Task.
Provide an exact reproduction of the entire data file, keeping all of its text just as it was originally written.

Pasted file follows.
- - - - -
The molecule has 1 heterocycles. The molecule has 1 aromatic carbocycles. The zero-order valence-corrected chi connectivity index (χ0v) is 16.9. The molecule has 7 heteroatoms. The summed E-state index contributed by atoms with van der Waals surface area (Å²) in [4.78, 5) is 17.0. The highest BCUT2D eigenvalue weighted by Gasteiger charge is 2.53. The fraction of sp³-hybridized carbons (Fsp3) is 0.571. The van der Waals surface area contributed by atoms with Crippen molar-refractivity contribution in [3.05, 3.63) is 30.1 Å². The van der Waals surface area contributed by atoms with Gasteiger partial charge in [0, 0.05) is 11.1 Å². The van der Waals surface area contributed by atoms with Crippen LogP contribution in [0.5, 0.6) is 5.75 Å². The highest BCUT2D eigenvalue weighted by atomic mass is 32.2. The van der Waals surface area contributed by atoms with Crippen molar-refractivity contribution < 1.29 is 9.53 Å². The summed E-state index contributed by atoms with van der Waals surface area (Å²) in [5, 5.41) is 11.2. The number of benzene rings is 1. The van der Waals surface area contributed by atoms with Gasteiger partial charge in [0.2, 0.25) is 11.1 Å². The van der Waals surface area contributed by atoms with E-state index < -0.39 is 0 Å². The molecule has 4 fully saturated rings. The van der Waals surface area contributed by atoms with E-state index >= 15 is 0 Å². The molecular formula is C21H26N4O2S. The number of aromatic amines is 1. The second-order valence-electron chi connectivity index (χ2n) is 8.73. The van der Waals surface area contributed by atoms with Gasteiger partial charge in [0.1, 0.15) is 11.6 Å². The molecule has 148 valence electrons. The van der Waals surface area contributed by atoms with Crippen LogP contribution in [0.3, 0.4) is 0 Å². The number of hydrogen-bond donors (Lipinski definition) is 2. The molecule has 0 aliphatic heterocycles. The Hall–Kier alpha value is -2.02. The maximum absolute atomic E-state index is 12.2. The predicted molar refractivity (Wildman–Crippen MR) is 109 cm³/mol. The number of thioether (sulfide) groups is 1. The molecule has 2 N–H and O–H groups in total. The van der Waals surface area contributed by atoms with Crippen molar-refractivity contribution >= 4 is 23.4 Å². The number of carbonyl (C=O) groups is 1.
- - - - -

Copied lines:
The molecule has 1 heterocycles. The molecule has 1 aromatic carbocycles. The zero-order valence-corrected chi connectivity index (χ0v) is 16.9. The molecule has 7 heteroatoms. The summed E-state index contributed by atoms with van der Waals surface area (Å²) in [4.78, 5) is 17.0. The highest BCUT2D eigenvalue weighted by Gasteiger charge is 2.53. The fraction of sp³-hybridized carbons (Fsp3) is 0.571. The van der Waals surface area contributed by atoms with Crippen molar-refractivity contribution in [3.05, 3.63) is 30.1 Å². The van der Waals surface area contributed by atoms with Gasteiger partial charge in [0, 0.05) is 11.1 Å². The van der Waals surface area contributed by atoms with Crippen LogP contribution in [0.5, 0.6) is 5.75 Å². The highest BCUT2D eigenvalue weighted by atomic mass is 32.2. The van der Waals surface area contributed by atoms with Crippen molar-refractivity contribution < 1.29 is 9.53 Å². The summed E-state index contributed by atoms with van der Waals surface area (Å²) in [5, 5.41) is 11.2. The number of benzene rings is 1. The van der Waals surface area contributed by atoms with Gasteiger partial charge in [0.2, 0.25) is 11.1 Å². The van der Waals surface area contributed by atoms with E-state index < -0.39 is 0 Å². The molecule has 4 fully saturated rings. The van der Waals surface area contributed by atoms with E-state index >= 15 is 0 Å². The molecular formula is C21H26N4O2S. The number of aromatic amines is 1. The second-order valence-electron chi connectivity index (χ2n) is 8.73. The van der Waals surface area contributed by atoms with Gasteiger partial charge in [0.1, 0.15) is 11.6 Å². The molecule has 148 valence electrons. The van der Waals surface area contributed by atoms with Crippen LogP contribution in [0.3, 0.4) is 0 Å². The number of hydrogen-bond donors (Lipinski definition) is 2. The molecule has 0 aliphatic heterocycles. The Hall–Kier alpha value is -2.02. The maximum absolute atomic E-state index is 12.2. The predicted molar refractivity (Wildman–Crippen MR) is 109 cm³/mol. The number of thioether (sulfide) groups is 1. The molecule has 2 N–H and O–H groups in total. The van der Waals surface area contributed by atoms with Crippen molar-refractivity contribution >= 4 is 23.4 Å². The number of carbonyl (C=O) groups is 1.